Maritime History of the Great Lakes

Marine Record (Cleveland, OH), August 1, 1895, p. 10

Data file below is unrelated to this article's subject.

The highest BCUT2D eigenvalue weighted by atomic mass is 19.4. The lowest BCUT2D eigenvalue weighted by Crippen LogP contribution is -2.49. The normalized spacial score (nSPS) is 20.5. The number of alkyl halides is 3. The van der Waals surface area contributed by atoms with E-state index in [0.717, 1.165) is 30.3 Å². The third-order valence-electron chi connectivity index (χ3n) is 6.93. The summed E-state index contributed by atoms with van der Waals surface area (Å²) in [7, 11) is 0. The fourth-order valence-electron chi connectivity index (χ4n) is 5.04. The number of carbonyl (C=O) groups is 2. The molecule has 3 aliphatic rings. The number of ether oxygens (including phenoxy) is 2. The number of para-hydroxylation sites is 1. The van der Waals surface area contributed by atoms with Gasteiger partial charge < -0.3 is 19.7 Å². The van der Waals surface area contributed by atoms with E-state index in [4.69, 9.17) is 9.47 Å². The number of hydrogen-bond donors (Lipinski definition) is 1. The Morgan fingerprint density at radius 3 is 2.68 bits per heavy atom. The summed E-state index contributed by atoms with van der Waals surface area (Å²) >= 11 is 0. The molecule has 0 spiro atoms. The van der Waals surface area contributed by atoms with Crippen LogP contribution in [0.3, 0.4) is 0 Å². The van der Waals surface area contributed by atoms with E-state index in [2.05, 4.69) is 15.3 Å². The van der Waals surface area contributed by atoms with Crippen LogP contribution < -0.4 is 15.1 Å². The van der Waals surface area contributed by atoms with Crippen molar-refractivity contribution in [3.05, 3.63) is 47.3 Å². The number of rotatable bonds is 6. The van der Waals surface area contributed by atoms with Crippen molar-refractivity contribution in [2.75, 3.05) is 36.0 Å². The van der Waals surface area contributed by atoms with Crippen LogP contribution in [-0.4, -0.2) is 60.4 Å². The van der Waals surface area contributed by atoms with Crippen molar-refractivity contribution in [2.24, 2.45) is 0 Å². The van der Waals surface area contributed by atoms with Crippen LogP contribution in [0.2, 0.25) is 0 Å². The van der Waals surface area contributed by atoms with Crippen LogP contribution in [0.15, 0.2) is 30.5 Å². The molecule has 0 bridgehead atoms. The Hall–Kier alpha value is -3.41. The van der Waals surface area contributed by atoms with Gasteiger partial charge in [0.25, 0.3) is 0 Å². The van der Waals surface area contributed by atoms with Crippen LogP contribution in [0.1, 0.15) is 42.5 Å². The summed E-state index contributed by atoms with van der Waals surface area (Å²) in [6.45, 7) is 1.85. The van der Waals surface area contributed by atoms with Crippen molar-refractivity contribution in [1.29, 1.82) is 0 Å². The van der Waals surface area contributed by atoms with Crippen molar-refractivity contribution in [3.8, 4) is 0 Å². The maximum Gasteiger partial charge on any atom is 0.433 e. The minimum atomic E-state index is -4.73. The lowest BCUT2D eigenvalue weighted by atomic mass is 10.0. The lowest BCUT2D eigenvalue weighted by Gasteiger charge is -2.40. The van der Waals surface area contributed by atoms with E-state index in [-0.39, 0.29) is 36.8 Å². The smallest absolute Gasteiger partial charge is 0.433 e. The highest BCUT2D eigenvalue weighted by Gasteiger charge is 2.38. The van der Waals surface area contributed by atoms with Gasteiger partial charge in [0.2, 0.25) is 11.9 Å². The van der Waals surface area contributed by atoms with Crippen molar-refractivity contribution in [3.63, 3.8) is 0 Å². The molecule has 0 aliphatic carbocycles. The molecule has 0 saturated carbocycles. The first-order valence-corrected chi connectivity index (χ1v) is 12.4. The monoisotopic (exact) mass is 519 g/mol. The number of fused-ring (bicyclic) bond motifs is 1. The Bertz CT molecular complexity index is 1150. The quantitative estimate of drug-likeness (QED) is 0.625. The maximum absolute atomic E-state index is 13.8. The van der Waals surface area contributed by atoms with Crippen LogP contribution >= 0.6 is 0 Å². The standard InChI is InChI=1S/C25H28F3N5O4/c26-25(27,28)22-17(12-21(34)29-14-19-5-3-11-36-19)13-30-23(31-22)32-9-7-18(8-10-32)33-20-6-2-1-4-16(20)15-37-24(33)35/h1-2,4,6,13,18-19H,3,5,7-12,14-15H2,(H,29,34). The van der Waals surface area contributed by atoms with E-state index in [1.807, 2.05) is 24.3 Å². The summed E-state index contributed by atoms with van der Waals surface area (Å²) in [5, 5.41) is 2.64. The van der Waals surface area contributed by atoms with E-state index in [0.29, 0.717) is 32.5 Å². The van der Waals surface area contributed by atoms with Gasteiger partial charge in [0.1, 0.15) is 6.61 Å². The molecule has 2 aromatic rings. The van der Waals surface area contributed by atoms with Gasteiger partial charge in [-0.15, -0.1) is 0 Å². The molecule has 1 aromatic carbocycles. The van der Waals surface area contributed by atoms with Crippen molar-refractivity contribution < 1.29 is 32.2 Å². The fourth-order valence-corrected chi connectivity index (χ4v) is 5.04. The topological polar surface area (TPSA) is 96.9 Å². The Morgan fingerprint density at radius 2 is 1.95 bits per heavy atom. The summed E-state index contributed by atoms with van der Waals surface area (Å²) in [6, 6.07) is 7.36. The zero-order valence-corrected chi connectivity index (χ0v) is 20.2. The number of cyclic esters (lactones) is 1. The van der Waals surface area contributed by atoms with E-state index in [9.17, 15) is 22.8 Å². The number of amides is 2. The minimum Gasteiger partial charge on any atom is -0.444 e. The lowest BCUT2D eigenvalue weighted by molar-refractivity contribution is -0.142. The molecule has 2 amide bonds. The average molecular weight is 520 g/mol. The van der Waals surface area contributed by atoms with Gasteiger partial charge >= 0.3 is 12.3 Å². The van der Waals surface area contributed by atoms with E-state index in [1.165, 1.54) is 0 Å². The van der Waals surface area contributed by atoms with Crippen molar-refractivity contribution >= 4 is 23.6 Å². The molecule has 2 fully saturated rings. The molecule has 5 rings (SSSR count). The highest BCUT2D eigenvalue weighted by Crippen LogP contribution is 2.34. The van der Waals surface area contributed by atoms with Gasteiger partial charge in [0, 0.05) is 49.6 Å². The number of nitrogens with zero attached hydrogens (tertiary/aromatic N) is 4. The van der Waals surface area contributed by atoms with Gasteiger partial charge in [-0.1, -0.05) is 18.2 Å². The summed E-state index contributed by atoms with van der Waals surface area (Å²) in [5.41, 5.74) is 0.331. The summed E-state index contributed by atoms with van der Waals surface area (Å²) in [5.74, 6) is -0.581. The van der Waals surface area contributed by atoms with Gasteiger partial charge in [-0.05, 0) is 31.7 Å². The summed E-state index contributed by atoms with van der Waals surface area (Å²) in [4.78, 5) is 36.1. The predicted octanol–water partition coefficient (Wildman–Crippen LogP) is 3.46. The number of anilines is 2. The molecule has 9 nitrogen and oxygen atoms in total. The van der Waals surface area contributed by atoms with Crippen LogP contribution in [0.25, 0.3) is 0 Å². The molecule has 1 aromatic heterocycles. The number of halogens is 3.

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10 THE MARINE RECORD. MARINE LITIGATION. THE TILDEN-ARABIA COLLISION. The daily press has already called attention to the de- cision handed down Friday by Judge Ricks in the case of M. A. Bradley and others vs. The Western Transit Co. The collision occurred nearly nine years ago, and the case has been pending in the courts for a consider- able time. It was heard by Judge Ricks three years ago, but he reserved his decision, andit was not made known until last week. Both vessels are still in commission, the Tilden now being owned by EH. S. Pease. On the night of October 23, the barge Tilden, loaded with iron ore, lay at anchor in the St. Clair River, just below the Middle Ground, awaiting the steamer Fay, which was to tow her down. The Fay came down with the Rhodes in tow and passed between the Tilden and the Canadian shore. She was still so far from the Canadian shore that she continued to starboard her helm, came about below the Tilden and passed up along- side, about thirty feet from the Tilden, and towed the Rhodes alongside at about the same distance. The tow- line was then passed from one schooner to the other, but while this was being done the bow of the Rhodes fell away toward midstream until only herred light showed upstream, The master of the Arabia, which was coming down, saw the red light only, and supposed the Rhodes was a schooner bound for the Canadian shore. The master of the Fay said he blew two whistles when the Arabia was seven-eighths of a mile distant, opposite the Sarnia elevator. The Arabia answered, but continued on her course. The Fay then blew a second signal of two whistlés, which was again answered by the Arabia with- out changing her course. The captain of the Fay testi- fied that when the Arabia was abreast of him he gave several short sharp whistles and called out to the Arabia: “Starboard! why don’t you starboard and keep clear of my vessels??? He says he then heard a cry on the Arabia of ‘‘ Starboard, man, starboard!’’ However, the helm of the Arabia was ported and crossed the Rhodes’ bows. Just as she caught the Rhodes’ bows the towline waslet go and then the collision with the Tilden occurred. : The libelant claimed that the distance between the Tilden and the Canadian shore was 1,200 feet, and that ‘had the Arabia kept on in the ordinary course of ves- sels, she would have cleared the Fay’s tow by 600 feet. The respondent claimed that the master of the Arabia had the right to assume that the Rhodes was a Canadian bound vessel, and that she had accordingly the right to pass astern of the vessel; that she had no right or rea- son to consider the Rhodes a part of the Fay’s tow, al- though the Fay had two lights at her masthead. The decision states that the first important fact to be considered was that the Tilden was anchored in a usual and safe place, well over to the American side. Most of the witnesses agreed that she was in a proper position, 340 feet from the dock, and 380 feet from the shore ; the river was 1,900 feet wide there and 1,650 feet wide just above. The witnesses agreed that the main chan- nelin 1886 was on the Canadian side, and that vessels took it, whether passing up or down. _ The Fay showed the proper lights, and so did the tow. So the ship and tug are one vessel. (The Civilta and the Restless, 103 U.S. 701.) The Fay’s masthead light indi- cated a tow. and while this may not have been notice of more than one vessel, yet the fact that the third ves- sel showed an anchor light,and was in the customary place for vessels to anchor awaiting tow, should have put the master of the Arabia on inquiry asto what re- lations the three vessels bore to each other. He had abundant time and opportunity to decide this question. His speed was variously estimated at from 12 to 17 miles, so he was about four minutes running from the Sarnia elevator to where he collided with the Tilden. It was clearly his duty to have watched the lights and to have determined the relations of the vessels from their move- ments. Ifthe time was not sufficient, at this speed, he should have checked down in order to clearly determine the question. The evidence was overwhelming that the red light on the Rhodes did not change its position ma- terially, and as the engines of the Fay had been started, in order to head the Rhodes up stream, the red light must have moved slightly toward the American side. ‘The only contention of the respondent is that he had reason to believe that the schooner was ‘sailing and bound for the Canadian shore. He says he saw the sails, but does not pretend to know how much wind there was, and evidently gave no consideration to these facts, all of which were important elements to weigh. A number of witnesses gave it’as their opinion that the Arabia could have escaped the tow after the danger signals were given by the Fay. The preponderance of the tes- timony is that the sails on the Rhodes were furled. The masters of the Fay and Rhodes so testified, and it was the usual rule when entering St. Clair River. It has been contended that there was carelessness on the part of the master of the Fay in maneuvering his vessel at the time he took up the Tilden, but the major- ity of the many experts testified that the maneuvers were proper and usual under such circumstances. There was some testimony that the Tilden should have displayed.a torch as a danger signal, and that the Rhodes should have done likewise. The anchor light of the Tilden was in itself a signal that she was in a posi- tion of rest, and this signal protected her from any col- lision with moving vessels) The burden of proof is on the steamer to show that. she was free from fault. Many masters of long experience testified that they would not have looked for a torch upon either the Til- den or the Rhodes, and that the absence of such asignal would not in their judgment, excuse a steamer in such a case. “T have carefully considered all. the testimony in this case,’’ concludes the decision, ‘‘and am driven to the conclusion, by a great preponderance of it, that the master of the Arabia was wholly in fault, and that through his negligence the collision occurred. A decree may be drawn accordingly, referring the case to a mas- ter to assess the damages.”’ SUIT AGAINST TUG OWNERS. In the United States District Court at Milwaukee, lately, the case of C. W. Elphicke, Edward Kohnert and W. B. Hotchkiss, owners of the schooner F. W. Gifford, against C. H. Starke, Conrad Starke and W. H. Meyer, owners of the tug W. H. Simpson, was tried. The schooner Gifford left Chicago April 8, 1894, corn laden, for Pott Huron, encountered a-storm 30 miles northeast of Milwaukee and tried to make the latter port. The tug Simpson took her in tow, and, it is al- leged, by mismanagement, sent her to bank against the Benjamin coal dock at the Milwaukee River. It is claimed that the schooner was damaged $2,500, lost $825 by reason of delays and was obliged to pay the Benja- min Coal Co. $598 for damage to the dock. Damages are claimed to the amount of $4,000. The plaintiff ten- dered the tug owners’ usual fee for towing, which was refused. The answer of the tug owners is that the Gifford was found out in the lake in a heavy storm in a helpless condition and taken into port; that the crew on the schooner, while going up the straight cut, neglected to obey the signal from the tug; that the very heavy sea was running into the harbor, and that by reason of the neglect of the crew to obey the signals, the tug was in danger of being run down by the schooner; and that in order to avoid this and prevent the schooners going to bank, the lines which had been slacked to allow the crew to shorten them, had to be suddenly jerked, when it parted, resulting in the damage complained of. Markham & Nickerson, of Milwaukee, represent the libelants, and M. C. Krause the tug owners. The case was submitted on July 12, and is still under advisement. A CHICAGO RIVER COLLISION. The steamer Majestic was libeled at Chicago last Friday afternoon by James Corrigan, owner of the steamer Australasia, on account of a collision ‘between the two boatsin Chicago River, Nov.1, 1894. The Majes- tic was coming down in tow of the tug Van Schaack arid the Australasia, coal laden, was bound up in tow of the tug Crawford. The bill stated that the Majestic was coming at a high rate of speed, beyond control and af- ter striking a dock, corraled in the Australasia, which had come to a full standstill. The Majestic struck the Australasia a heavy blow some ten feet abaft of the stem, and caused damages amounting to $4,000... The Majestic was bonded. BOTH WERE TO BLAME. Judge Ricks disallowed all claims for damage in the suit of the Bradley Transportation Co. against the owners of the tug John Gregory, for the loss of their tug, the Forest City, by collision with the -Gregory in September, 1888. The amount of damages asked for was $7,000. Both tugs were racing for a tow, when, ac- cording to the evidence, the Forest City began crowding upon the Gregory, and was sunk in a collision that oc- curred in consequence. ‘The Gregory’s owners had filed a cross libel, but Judge Ricks held that while the Forest City was to blame for the collision, yet the Gregory was sufficiently culpable to debar her owners from collecting any damages. ; ‘moved with the least possible amount of friction, and THE WINTER WHARF DROP. The winter wharf drop, of which the American Ship Windlass Co. is the sole manufacturer is producing the same favorable results that all the machines manufact- ured by this company do. This drop is made for pas- senger foot bridges, ship or ferry bridges, etc. It is de- signed to move up and down to meet the varying re- quirements of tides and light or loaded vessels. The bridge is operated through worm gearing and stands locked where left. The arrangement is in itself made a perfect balance, and is therefore capable of being from the nature of the mechanism, is at once powerful, Simple and free from danger of derangement. The drops or bridges at India Wharf, Boston, are 25x12 feet, and are of heavy proportions and capable of taking 20 tons over them with the greatest safety, yet they can be quickly raised or lowered by one man.—Philadelphia Price Current. rr ae —eEE HEADQUARTERS ON THE LAKES. DeGrauw, Aymar & Co. have appointed Mr. A. Osier as their representative to look after their lake trade in cordage, chain, and other vessel supplies. Mr, Osier will pay frequent visits to all the lake ports between Buffalo and Duluth and Chicago in the interest of this firm. His headquarters will be in Bay City. This firm manufactures anchors, and has the U.S. agency for the Vulcan and Tyzack stockless anchors. EEE ee Oe NEWLY ENROLLED LAKE TONNAGE. The following lake vessels were newly enrolled in the United States List of Merchant Vessels during tHe week ended July 20, with their official numbers: No. 127,098, steam canal boat Alpha, built in and hailing from Cleveland, 132.23 tons gross, 85;08 tons net; No. 86,321, tug Good Will, built in and hailing from Buffalo, 65.63 tons gross, 44.63 tons net; No. 62,947, barge Wannegan, built at and hailing from Oswego, N. Y., gross and net tonnage, 58.94, ED Os ee TRADE NOTES. The Almy Water Tube Boiler Co., of Providence, R. I., have removed from the corner of Clifford and Eddy Sts. to their manufactory, Nos. 178-184 Allen’s Avenue. The St. Lawrence River Skiff, Canoe & Steam Launch Co., are about to remove their establishment from Clay- ton, to Ogdensburg, N. Y., where they will begin at once the construction of a large manufactory. The building site is 400 x 230 feet, and the company expects to be in its new quarters by October. Capt. John C. Pringle, master of the yacht Penelope, has just written to H. G. Trout, at Buffalo, as follows, from St. Clair, Mich.: ‘‘ The wheel purchased from you for yacht Penelope is giving entire satisfaction. It in- creased the yacht’s speed 4% mile per hour on the same steam pressure and coal consumption, and backs a great deal better than the old wheel. It is the best wheel, by long odds, that we have ever had on the yacht.”’ The Huyett & Smith Manufacturing Co., of Detroit, is making the blowers and draft appliances for the new side wheel steamer that is being built for the Cleveland & Buffalo Transit Co. They are also to furnish similar appliances for the two large steamers building at John Roach’s shipyards, at Chester, Pa., for service between New York and New London. Special engines are being constructed for these blowers. The high-lights of the Midsummer Holiday Century are three beautiful wood-engravings by Cole, after cele- brated pictures by Rubens, the cuts having been made in the presence of the pictures themselves; a fully illus- trated decription by Philo N. McGiffin, of the battle of the Yalu River between the Japanese and Chinese fleets, in which the writer commanded the Chinese ironclad Chen Yuen; a comiment on this memorable engagement by the distinguished naval critic,Capt. A. IT. Mahan, entitled ‘“* Lessons from the Yalu Fight;” an engaging illustrated installment of Sloan’s Life of Napoleon, in- cluding the second campaign in Italy and the battle of Marengo, with maps, battle scenes, and portraits made especially for this work. Dr. Henry Van Dyke contrib- utes an article on ‘Old-Fashioned Fishing.’ In ‘‘A Bit of Italian Merrymaking,’’ Mrs. Scott-Uda describes the Lilies of Nola, an Italian city, the “‘ lilies ”’ being turrets eighty or ninety feet high representing the different trades, and carried about on movable platforms. Ape J valid sys Skit out debate ete Siestiae ytten ee Sr< Aw Say thread